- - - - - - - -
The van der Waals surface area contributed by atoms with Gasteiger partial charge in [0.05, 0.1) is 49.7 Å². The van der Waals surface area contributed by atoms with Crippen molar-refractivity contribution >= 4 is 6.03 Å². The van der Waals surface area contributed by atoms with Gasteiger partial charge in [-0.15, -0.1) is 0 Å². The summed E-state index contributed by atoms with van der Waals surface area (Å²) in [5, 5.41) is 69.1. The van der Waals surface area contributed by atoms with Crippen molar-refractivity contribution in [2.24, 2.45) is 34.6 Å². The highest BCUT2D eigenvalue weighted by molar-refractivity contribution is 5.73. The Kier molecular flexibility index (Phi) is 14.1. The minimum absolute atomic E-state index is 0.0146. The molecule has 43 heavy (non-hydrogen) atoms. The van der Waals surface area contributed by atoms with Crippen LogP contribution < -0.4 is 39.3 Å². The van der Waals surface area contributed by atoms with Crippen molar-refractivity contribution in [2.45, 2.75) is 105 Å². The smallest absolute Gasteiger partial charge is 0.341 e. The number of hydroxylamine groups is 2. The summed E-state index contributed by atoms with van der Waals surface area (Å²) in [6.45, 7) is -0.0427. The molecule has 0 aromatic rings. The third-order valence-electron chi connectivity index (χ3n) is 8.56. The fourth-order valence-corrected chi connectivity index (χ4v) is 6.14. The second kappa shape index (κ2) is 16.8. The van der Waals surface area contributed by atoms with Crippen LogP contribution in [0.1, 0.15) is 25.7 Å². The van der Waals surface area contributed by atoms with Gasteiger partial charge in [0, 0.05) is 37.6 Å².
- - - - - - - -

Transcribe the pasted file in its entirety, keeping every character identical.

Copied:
The van der Waals surface area contributed by atoms with Gasteiger partial charge in [0.05, 0.1) is 49.7 Å². The van der Waals surface area contributed by atoms with Crippen molar-refractivity contribution >= 4 is 6.03 Å². The van der Waals surface area contributed by atoms with Gasteiger partial charge in [-0.15, -0.1) is 0 Å². The summed E-state index contributed by atoms with van der Waals surface area (Å²) in [5, 5.41) is 69.1. The van der Waals surface area contributed by atoms with Crippen molar-refractivity contribution in [2.24, 2.45) is 34.6 Å². The highest BCUT2D eigenvalue weighted by molar-refractivity contribution is 5.73. The Kier molecular flexibility index (Phi) is 14.1. The minimum absolute atomic E-state index is 0.0146. The molecule has 43 heavy (non-hydrogen) atoms. The van der Waals surface area contributed by atoms with Crippen LogP contribution < -0.4 is 39.3 Å². The van der Waals surface area contributed by atoms with Crippen molar-refractivity contribution in [2.45, 2.75) is 105 Å². The smallest absolute Gasteiger partial charge is 0.341 e. The number of hydroxylamine groups is 2. The summed E-state index contributed by atoms with van der Waals surface area (Å²) in [6.45, 7) is -0.0427. The molecule has 0 aromatic rings. The third-order valence-electron chi connectivity index (χ3n) is 8.56. The fourth-order valence-corrected chi connectivity index (χ4v) is 6.14. The second kappa shape index (κ2) is 16.8. The van der Waals surface area contributed by atoms with Crippen LogP contribution in [0.1, 0.15) is 25.7 Å². The van der Waals surface area contributed by atoms with Gasteiger partial charge in [0, 0.05) is 37.6 Å².